• version: 4 or 6; explicitly force IPv4 or IPv6 validation


  • ip(): Allows any valid IPv4 or IPv6 address
  • ip(version=4): Allows any valid IPv4 address
  • ip(version=6): Allows any valid IPv6 address

MAC Address - mac()

Validates MAC addresses.


  • mac(): Allows any valid MAC address

Any - any([validators])

Validates against a union of types. Use when a node must contain one and only one of several types. It is valid if at least one of the listed validators is valid. If no validators are given, accept any value.

  • arguments: validators to test values with (if none is given, allow any value; if one or more are given, one must be present)


  • any(int(), null()): Validates either an integer or a null value.
  • any(num(), include('vector')): Validates either a number or an included 'vector' type.
  • any(str(min=3, max=3),str(min=5, max=5),str(min=7, max=7)): validates to a string that is exactly 3, 5, or 7 characters long
  • any(): Allows any value.

Subset - subset([validators], allow_empty=False)

Validates against a subset of types. Unlike the Any validator, this validators allows one or more of several types. As such, it automatically validates against a list. It is valid if all values can be validated against at least one validator.

  • arguments: validators to test with (at least one; if none is given, a ValueError exception will be raised)
  • keywords:
    - `allow_empty`: Allow the subset to be empty (and is, therefore, also optional). This overrides the `required`


  • subset(int(), str()): Validators against an integer, a string, or a list of either.
  • subset(int(), str(), allow_empty=True): Same as above, but allows the empty set and makes the subset optional.

Include - include(include_name)

Validates included structures. Must supply the name of a valid include.

  • arguments: single name of a defined include, surrounded by quotes.


  • include('person')

Custom validators

It is also possible to add your own custom validators. This is an advanced topic, but here is an example of adding a Date validator and using it in a schema as date()

import yamale
import datetime
from yamale.validators import DefaultValidators, Validator

class Date(Validator):
    """ Custom Date validator """
    tag = 'date'

    def _is_valid(self, value):
        return isinstance(value, datetime.date)

validators = DefaultValidators.copy()  # This is a dictionary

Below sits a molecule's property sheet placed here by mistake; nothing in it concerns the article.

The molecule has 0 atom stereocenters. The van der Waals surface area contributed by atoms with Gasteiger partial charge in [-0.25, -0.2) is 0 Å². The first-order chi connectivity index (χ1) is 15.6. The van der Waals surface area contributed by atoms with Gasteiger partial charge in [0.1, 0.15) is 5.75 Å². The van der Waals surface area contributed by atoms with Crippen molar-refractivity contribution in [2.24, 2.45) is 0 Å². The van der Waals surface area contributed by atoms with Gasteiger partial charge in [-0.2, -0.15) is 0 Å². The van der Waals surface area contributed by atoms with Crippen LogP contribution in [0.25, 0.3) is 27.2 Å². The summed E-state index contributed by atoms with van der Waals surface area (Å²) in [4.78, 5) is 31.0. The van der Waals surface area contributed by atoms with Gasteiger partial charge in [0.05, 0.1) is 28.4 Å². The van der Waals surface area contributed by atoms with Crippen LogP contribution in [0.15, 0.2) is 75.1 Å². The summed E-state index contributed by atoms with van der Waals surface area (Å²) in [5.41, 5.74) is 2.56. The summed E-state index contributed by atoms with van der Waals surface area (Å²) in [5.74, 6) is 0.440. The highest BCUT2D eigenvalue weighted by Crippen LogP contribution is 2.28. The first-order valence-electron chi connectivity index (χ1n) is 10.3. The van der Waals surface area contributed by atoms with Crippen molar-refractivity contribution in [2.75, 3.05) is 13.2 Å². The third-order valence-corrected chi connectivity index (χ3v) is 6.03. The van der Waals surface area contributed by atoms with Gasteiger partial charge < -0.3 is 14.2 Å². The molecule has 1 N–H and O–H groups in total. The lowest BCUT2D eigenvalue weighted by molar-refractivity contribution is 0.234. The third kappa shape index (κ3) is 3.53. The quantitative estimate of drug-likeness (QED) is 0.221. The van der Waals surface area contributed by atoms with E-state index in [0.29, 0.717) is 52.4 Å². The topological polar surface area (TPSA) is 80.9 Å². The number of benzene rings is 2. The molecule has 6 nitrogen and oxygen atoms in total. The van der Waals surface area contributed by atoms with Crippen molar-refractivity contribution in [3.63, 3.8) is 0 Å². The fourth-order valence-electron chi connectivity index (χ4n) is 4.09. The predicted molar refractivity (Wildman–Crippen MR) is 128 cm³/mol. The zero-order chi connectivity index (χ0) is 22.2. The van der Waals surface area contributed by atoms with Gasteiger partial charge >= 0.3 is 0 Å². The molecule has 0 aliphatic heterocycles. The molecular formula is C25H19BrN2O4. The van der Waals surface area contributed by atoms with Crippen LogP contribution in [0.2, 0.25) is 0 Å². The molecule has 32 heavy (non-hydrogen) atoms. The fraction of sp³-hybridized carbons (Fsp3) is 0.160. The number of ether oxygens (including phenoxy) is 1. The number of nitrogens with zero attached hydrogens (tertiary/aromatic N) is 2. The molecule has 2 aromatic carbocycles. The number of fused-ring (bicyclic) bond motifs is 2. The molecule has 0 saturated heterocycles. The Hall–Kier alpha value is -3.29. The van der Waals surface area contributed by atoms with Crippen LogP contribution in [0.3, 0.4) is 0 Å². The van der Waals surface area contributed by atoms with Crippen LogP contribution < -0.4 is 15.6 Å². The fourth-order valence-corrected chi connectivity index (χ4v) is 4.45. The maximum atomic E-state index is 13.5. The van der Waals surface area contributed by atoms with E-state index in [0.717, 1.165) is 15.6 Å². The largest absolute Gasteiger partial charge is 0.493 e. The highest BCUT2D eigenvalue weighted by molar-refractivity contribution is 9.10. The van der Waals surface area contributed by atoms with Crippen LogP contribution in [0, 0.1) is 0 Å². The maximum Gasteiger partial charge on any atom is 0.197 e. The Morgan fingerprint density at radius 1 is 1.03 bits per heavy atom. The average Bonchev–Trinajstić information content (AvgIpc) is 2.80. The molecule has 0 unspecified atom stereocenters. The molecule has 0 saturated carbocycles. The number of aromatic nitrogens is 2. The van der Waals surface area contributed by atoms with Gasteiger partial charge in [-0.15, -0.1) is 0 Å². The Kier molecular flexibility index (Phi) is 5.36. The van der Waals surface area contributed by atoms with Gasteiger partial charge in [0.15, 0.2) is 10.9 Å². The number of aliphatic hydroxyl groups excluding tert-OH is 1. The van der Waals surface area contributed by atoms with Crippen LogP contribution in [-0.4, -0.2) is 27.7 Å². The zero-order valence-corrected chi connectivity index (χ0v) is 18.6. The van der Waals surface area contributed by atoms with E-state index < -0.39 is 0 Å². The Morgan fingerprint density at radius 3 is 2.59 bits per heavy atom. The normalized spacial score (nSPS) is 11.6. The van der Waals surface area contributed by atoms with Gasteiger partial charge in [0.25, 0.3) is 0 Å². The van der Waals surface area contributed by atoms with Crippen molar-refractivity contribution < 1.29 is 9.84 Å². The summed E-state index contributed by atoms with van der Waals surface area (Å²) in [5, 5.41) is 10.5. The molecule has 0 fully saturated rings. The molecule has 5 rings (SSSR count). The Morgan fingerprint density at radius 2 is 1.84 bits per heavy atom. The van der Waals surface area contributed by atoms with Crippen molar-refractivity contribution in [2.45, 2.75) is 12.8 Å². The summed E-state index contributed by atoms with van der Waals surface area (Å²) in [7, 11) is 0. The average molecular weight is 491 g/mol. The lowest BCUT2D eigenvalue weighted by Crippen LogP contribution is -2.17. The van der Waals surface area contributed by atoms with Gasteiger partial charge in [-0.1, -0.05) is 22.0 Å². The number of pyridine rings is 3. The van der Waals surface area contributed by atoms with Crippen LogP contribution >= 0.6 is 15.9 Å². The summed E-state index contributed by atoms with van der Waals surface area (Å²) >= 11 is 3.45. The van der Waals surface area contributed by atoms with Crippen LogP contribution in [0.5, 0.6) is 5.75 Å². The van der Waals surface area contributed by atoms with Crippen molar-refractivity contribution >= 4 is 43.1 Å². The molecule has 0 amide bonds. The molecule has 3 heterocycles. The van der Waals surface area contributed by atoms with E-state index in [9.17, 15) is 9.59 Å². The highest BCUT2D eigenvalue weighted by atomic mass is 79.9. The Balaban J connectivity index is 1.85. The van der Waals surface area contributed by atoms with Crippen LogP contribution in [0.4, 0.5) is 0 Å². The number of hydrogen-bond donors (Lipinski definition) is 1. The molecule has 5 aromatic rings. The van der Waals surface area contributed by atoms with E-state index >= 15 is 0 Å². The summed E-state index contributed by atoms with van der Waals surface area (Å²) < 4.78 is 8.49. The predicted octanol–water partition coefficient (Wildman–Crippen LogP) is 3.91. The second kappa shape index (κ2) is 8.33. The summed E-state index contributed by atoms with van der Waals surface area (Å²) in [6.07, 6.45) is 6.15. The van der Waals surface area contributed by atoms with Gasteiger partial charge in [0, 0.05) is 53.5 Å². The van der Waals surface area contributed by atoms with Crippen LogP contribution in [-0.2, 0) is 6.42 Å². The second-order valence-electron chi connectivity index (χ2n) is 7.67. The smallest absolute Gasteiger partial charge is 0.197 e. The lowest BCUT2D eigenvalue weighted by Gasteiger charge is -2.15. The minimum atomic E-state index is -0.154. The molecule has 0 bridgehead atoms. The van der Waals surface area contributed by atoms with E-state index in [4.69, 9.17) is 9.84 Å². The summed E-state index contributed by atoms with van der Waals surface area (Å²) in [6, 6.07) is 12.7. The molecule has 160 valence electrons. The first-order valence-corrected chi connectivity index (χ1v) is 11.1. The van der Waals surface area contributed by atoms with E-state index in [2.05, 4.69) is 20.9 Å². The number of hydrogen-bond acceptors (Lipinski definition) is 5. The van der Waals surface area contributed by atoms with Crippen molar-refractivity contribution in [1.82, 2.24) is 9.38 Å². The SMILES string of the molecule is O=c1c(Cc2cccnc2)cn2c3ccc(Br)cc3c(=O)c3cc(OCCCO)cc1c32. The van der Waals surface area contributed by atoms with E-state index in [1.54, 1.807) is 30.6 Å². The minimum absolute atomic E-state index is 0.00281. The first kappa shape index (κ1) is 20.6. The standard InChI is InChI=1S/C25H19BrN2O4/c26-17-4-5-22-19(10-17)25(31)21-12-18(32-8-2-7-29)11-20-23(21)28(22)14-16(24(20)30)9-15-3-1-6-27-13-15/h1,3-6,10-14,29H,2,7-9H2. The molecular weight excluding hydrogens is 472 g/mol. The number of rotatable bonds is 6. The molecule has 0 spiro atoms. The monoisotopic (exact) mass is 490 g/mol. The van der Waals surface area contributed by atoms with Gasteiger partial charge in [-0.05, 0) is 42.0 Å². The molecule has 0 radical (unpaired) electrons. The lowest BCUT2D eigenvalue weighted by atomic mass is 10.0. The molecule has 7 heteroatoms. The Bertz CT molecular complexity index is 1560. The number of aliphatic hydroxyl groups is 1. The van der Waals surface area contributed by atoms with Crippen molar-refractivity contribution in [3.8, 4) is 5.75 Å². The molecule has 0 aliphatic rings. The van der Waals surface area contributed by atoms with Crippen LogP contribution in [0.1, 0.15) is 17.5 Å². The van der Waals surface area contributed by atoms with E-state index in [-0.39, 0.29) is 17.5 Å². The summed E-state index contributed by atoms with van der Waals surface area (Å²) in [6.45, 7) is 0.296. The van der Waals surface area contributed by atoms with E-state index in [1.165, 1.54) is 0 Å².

validators[Date.tag] = Date
schema = yamale.make_schema('./schema.yaml', validators=validators)
# Then use `schema` as normal


Using keywords


optional: str(required=False)
optional_min: int(min=1, required=False)
min: num(min=1.5)
max: int(max=100)

Valid Data:

optional_min: 10
min: 1.6
max: 100

Includes and recursion


customerA: include('customer')
customerB: include('customer')
recursion: include('recurse')
    name: str()
    age: int()
    custom: include('custom_type')

    integer: int()

    level: int()
    again: include('recurse', required=False)

Valid Data:

    name: bob
    age: 900
        integer: 1
    name: jill
    age: 1
        integer: 3
    level: 1
        level: 2
            level: 3
                level: 4



list_with_two_types: list(str(), include('variant'))
questions: list(include('question'))
  rsid: str()
  name: str()

  choices: list(include('choices'))
  questions: list(include('question'), required=False)

  id: str()

Valid Data:

  - 'some'
  - rsid: 'rs123'
    name: 'some SNP'
  - 'thing'
  - rsid: 'rs312'
    name: 'another SNP'
  - choices:
      - id: 'id_str'
      - id: 'id_str1'
      - choices:
        - id: 'id_str'
        - id: 'id_str1'

The data is a list of items without a keyword at the top level


list(include('human'), min=2, max=2)

  name: str()
  age: int(max=200)
  height: num()
  awesome: bool()

Valid Data:

- name: Bill
  age: 26
  height: 6.2
  awesome: True

- name: Adrian
  age: 23
  height: 6.3
  awesome: True

Writing Tests

To validate YAML files when you run your program's tests use Yamale's YamaleTestCase


class TestYaml(YamaleTestCase):
    base_dir = os.path.dirname(os.path.realpath(__file__))
    schema = 'schema.yaml'
    yaml = 'data.yaml'
    # or yaml = ['data-*.yaml', 'some_data.yaml']

    def runTest(self):

base_dir: String path to prepend to all other paths. This is optional.

schema: String of path to the schema file to use. One schema file per test case.

yaml: String or list of yaml files to validate. Accepts globs.



Yamale uses Tox to run its tests against multiple Python versions. To run tests, first checkout Yamale, install Tox, then run make test in Yamale's root directory. You may also have to install the correct Python versions to test with as well.

NOTE on Python versions: tox.ini specifies the lowest and highest versions of Python supported by Yamale. Unless your development environment is configured to support testing against multiple Python versions, one or more of the test branches may fail. One method of enabling testing against multiple versions of Python is to install pyenv and tox-pyenv and to use pyenv install and pyenv local to ensure that tox is able to locate appropriate Pythons.


Yamale uses Github Actions to upload new tags to PyPi. To release a new version:

  1. Make a commit with the new version in setup.py.
  2. Run tests for good luck.
  3. Run make release.

Github Actions will take care of the rest.